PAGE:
Pen pal program has the write stuff

Effort pairing students with adult pen pals seeks volunteers

By Katie Gillespie, Columbian Education Reporter



How to Help

Volunteer Connections is seeking more adults for its RSVP Pen Pal program. Visit for more information and to sign up.

Kaylei Lane, 11, adorns a letter with dog stickers and a drawing of a dragon in her fifth-grade class at Burnt Bridge Creek Elementary School.

In the letter, destined for a pen pal she’s never met, Kaylei gushes about her pets and frets about her aunt’s coming move several states away to Arizona. Once a month, eager fifth-graders at six schools in Clark County receive and respond to letters they exchange with adult pen pals.

“It’s really exciting,” Kaylei said Tuesday as she dotted the envelope of her two-page letter with glitter. “You don’t know what it’s going to say.”

It’s that kind of excitement that’s prompting Volunteer Connections, which administers the RSVP Pen Pal program, to put out the call for more adult volunteers. More schools and students want to write letters than the program has the adults to accommodate, coordinator Steve Smith said.

“It’s adult driven,” Smith said.

Volunteers and children write letters to each other every month for a full school year. Coordinators deliver messages back and forth from classrooms to adults. The program serves Title I schools, which have high rates of students in free and reduced-price lunch programs.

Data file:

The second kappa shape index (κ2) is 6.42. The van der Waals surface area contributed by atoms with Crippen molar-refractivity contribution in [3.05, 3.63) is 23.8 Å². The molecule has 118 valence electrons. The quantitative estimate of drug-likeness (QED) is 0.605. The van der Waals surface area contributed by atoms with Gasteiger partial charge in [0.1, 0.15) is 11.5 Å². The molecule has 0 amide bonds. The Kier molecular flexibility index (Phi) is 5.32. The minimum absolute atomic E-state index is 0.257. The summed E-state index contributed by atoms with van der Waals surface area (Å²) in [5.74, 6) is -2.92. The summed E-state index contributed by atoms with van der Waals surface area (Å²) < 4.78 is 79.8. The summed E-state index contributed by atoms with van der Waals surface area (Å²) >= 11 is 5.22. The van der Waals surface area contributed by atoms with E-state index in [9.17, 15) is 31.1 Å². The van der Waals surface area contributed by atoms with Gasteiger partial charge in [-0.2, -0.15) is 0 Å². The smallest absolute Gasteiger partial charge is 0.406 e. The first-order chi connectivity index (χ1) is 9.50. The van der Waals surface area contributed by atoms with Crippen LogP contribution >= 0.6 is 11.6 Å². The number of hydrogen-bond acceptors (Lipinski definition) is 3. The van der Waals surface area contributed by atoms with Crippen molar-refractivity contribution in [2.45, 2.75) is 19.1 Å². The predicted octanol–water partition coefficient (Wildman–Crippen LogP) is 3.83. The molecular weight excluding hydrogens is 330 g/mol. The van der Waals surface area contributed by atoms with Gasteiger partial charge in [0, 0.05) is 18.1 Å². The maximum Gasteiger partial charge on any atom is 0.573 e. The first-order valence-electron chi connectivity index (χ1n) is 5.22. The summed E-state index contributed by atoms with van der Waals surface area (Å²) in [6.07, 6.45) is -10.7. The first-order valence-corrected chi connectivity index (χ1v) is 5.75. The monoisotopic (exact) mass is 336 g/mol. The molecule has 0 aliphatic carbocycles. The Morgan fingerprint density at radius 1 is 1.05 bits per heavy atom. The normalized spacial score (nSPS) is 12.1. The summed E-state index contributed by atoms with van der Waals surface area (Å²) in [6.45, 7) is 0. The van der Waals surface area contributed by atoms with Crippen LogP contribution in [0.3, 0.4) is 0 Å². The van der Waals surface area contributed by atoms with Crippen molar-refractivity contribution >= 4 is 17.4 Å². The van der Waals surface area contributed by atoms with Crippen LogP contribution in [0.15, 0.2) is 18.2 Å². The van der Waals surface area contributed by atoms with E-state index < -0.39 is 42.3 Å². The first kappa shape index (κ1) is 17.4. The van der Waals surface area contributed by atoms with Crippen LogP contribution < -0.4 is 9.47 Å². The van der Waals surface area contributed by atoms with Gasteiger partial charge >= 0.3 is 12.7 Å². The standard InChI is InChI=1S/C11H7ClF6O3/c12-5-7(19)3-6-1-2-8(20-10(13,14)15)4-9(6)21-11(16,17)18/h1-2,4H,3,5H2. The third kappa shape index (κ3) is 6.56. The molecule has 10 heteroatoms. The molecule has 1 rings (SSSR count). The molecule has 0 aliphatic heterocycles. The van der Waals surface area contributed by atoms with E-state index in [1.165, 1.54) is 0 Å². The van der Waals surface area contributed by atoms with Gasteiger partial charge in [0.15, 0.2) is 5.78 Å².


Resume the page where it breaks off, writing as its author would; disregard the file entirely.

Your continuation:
There are some limits to what adults can write about — politics, religion and specific details about where they live and what they do, for example, are off limits — and volunteers must undergo a basic background check. At the end of the year, students meet their pen pals at a party organized by Volunteer Connections.

Burnt Bridge Creek Elementary School was added to the program this year, and Lindy Sims’ fifth-grade class has taken on the project with gusto. Her class of 10- and 11-year-olds quietly decorated their letters Tuesday before sending them off to their pen pals.

Volunteers and school officials alike tout both the social and the academic benefits of the program. From an academic perspective, Sims said, the letters have put some important skills into context. It’s helped students with their typing, their spelling and understanding how to form paragraphs.

“I’ve been feeling confident about writing stuff,” said 11-year-old Ethan Osorio as he scribbled a red, white, and blue motif on his envelope.

But even more so, Sims said, the students are developing relationships with adults outside of their immediate circle.

“It’s just these really sweet, special human moments,” Sims said.

One of her students, 10-year-old Diego Torres, recently moved, she said. Having a pen pal has helped him through that transition, and Diego said it’s nice to have an adult to talk to because his family frequently works at night.

“I think it’s really fun,” Diego said. “It’s helpful.”

Pat Tucker, 78, has been a volunteer for the program for three years. She also reads with Sims’ students and delivers their letters.

“They’re really excited,” she said. “That was a surprise to me in this day of video games. I feel like the Pied Piper when I get here.”

As Tuesday’s letter-writing session wound down, Courtney Butler, 10, splattered glitter across the envelope of her latest letter, which divulges her holiday plans. Courtney can hardly contain her excitement each time a new letter arrives.

“It feels like I kind of want to explode but in a good way,” she said.